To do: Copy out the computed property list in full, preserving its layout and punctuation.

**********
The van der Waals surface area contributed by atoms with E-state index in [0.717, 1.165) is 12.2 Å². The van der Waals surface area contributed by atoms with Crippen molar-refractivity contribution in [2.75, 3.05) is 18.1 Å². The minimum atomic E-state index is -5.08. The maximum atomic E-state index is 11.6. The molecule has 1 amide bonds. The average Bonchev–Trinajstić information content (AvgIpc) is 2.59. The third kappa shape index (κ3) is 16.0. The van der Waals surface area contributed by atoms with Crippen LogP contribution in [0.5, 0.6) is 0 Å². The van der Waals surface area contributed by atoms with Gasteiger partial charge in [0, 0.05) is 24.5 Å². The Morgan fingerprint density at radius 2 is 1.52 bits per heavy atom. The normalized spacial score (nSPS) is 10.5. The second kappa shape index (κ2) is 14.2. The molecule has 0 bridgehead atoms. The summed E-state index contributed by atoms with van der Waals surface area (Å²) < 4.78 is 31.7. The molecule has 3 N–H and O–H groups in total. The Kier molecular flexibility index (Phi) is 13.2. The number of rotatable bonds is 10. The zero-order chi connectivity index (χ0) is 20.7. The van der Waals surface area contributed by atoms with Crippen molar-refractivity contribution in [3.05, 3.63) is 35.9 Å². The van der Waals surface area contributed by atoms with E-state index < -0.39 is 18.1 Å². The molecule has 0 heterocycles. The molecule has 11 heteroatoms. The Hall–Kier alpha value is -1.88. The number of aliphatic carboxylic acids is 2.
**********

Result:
The van der Waals surface area contributed by atoms with E-state index in [0.717, 1.165) is 12.2 Å². The van der Waals surface area contributed by atoms with Crippen molar-refractivity contribution in [2.75, 3.05) is 18.1 Å². The minimum atomic E-state index is -5.08. The maximum atomic E-state index is 11.6. The molecule has 1 amide bonds. The average Bonchev–Trinajstić information content (AvgIpc) is 2.59. The third kappa shape index (κ3) is 16.0. The van der Waals surface area contributed by atoms with Crippen LogP contribution in [0.5, 0.6) is 0 Å². The van der Waals surface area contributed by atoms with Gasteiger partial charge in [0, 0.05) is 24.5 Å². The Morgan fingerprint density at radius 2 is 1.52 bits per heavy atom. The normalized spacial score (nSPS) is 10.5. The second kappa shape index (κ2) is 14.2. The molecule has 0 bridgehead atoms. The summed E-state index contributed by atoms with van der Waals surface area (Å²) < 4.78 is 31.7. The molecule has 3 N–H and O–H groups in total. The Kier molecular flexibility index (Phi) is 13.2. The number of rotatable bonds is 10. The zero-order chi connectivity index (χ0) is 20.7. The van der Waals surface area contributed by atoms with Crippen molar-refractivity contribution in [3.05, 3.63) is 35.9 Å². The van der Waals surface area contributed by atoms with E-state index < -0.39 is 18.1 Å². The molecule has 0 heterocycles. The molecule has 11 heteroatoms. The Hall–Kier alpha value is -1.88. The number of aliphatic carboxylic acids is 2.